Friday, May 30, 2014

Intrapersonal communication

Over a period of time from my work places, co-workers and people, I have met there
have been a few that "Talk to themselves." Really it's not stupid or crazy it's just a
commutation tool we use. I remember a 90's college video about it.
It was a interesting video to see for the times.

Overall it's just a way to hear yourself in a second person in a logical suffering point of view,
like taking a test. You are more able to put the pieces together talking it out, than not!

~~~~Intrapersonal communication
Although successful communication is generally defined as being between two or more
individuals, issues concerning the useful nature of intrapersonal communication made some
argue that this definition is too narrow but to some extent it is also communication since
there is an exchange of message within yourself.

In Communication: The Social Matrix of Psychiatry, Jurgen Ruesch and Gregory Bateson
argue that interpersonal communication is indeed a special case of interpersonal
communication, as "dialogue is the foundation for all discourse."

Intrapersonal communication can encompass:

Speaking aloud (talking to oneself), reading aloud, repeating what one hears; the
additional activities of speaking and hearing (in the third case of hearing again)
what one thinks, reads or hears may increase concentration and retention.
This is considered normal, and the extent to which it occurs varies from person
to person. The time when there should be concern is when talking to oneself occurs
outside of socially acceptable situations.

Internal monologue, the semi-constant internal monologue one has with oneself
at a conscious or semi-conscious level.

Writing (by hand, or with a word processor, etc.) one's thoughts or observations:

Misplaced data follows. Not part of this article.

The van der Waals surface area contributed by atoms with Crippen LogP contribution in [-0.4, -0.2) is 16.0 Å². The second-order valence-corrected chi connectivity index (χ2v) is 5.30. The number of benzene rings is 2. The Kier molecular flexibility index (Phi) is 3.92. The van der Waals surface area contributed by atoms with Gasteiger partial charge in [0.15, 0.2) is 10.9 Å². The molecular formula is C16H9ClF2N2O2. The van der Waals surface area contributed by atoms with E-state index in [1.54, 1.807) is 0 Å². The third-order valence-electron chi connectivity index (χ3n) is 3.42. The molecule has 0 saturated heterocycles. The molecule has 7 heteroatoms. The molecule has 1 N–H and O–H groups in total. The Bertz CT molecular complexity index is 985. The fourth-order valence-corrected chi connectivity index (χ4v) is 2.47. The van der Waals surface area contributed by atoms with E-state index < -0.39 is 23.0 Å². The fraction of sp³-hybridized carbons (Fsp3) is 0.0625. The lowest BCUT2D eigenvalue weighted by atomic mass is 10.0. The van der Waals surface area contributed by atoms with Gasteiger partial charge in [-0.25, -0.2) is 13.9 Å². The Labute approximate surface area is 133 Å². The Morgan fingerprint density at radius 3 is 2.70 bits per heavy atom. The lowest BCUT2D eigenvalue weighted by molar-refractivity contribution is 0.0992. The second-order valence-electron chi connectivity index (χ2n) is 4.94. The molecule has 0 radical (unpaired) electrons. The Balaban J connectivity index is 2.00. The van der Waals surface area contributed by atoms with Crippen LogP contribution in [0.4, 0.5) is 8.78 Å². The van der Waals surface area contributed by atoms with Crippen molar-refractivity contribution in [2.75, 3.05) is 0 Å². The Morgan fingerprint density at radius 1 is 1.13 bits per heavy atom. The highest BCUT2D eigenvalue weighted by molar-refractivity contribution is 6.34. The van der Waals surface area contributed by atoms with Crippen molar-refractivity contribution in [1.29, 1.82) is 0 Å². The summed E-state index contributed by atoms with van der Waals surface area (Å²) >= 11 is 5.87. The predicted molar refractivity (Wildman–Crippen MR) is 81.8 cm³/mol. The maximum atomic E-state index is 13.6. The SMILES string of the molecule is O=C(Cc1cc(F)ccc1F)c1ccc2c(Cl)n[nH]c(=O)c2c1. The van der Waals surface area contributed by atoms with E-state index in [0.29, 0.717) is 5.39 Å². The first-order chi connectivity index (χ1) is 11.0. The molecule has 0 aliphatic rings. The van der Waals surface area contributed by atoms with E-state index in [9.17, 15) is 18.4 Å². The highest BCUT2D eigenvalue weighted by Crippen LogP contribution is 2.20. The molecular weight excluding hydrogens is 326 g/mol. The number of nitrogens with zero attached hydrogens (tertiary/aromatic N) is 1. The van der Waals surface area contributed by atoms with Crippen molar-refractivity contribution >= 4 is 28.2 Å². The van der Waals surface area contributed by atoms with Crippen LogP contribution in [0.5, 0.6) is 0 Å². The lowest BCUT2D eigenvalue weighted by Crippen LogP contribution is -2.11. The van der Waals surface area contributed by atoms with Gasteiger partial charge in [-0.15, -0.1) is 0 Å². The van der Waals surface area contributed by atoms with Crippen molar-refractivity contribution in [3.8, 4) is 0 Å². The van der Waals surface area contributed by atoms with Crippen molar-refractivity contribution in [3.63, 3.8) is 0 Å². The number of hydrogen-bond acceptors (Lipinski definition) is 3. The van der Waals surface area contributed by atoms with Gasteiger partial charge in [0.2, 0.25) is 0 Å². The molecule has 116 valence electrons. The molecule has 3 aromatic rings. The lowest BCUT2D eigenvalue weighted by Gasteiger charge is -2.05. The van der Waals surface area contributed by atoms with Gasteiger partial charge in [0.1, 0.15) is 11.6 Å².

the additional activities, on top of thinking, of writing and reading back may again
increase self-understanding ("How do I know what I mean until I see what I say?")
and concentration. It aids ordering one's thoughts; in addition it produces a record
that can be used later again. Copying text to aid memorizing, and note taking also
falls in this category

Writing need not be limited to words in a natural or even formal language.
Doodling also falls into this category. Children may be communicating
intrapersonally when they doodle and adults sometimes argue that they do...

Making gestures while thinking: the additional activity, on top of thinking, of
body motions, may again increase concentration, assist in problem solving,
and assist memory.

 ~~~~Talking to Yourself: A Sign of Sanity
Outer dialogue. Having trouble with making a decision? Should you stay or
should you go? Speak up or stay silent? Buy this gift or that gift? Choices aren’t easy.
Indeed, because they’re so difficult, we often don’t really make a choice; we respond
impulsively from habit or anxiety. It’s much more effective, however, to create a dialogue
with yourself so that you can hear what you think. “I want to stay because of xxxx
but I want to go because of yyyy. I’m clearly ambivalent. Nevertheless, l need to figure
out which decision to make. Time to have an interesting dialogue with myself and see
which way the wind is blowing.” Having such a dialogue can assist you in making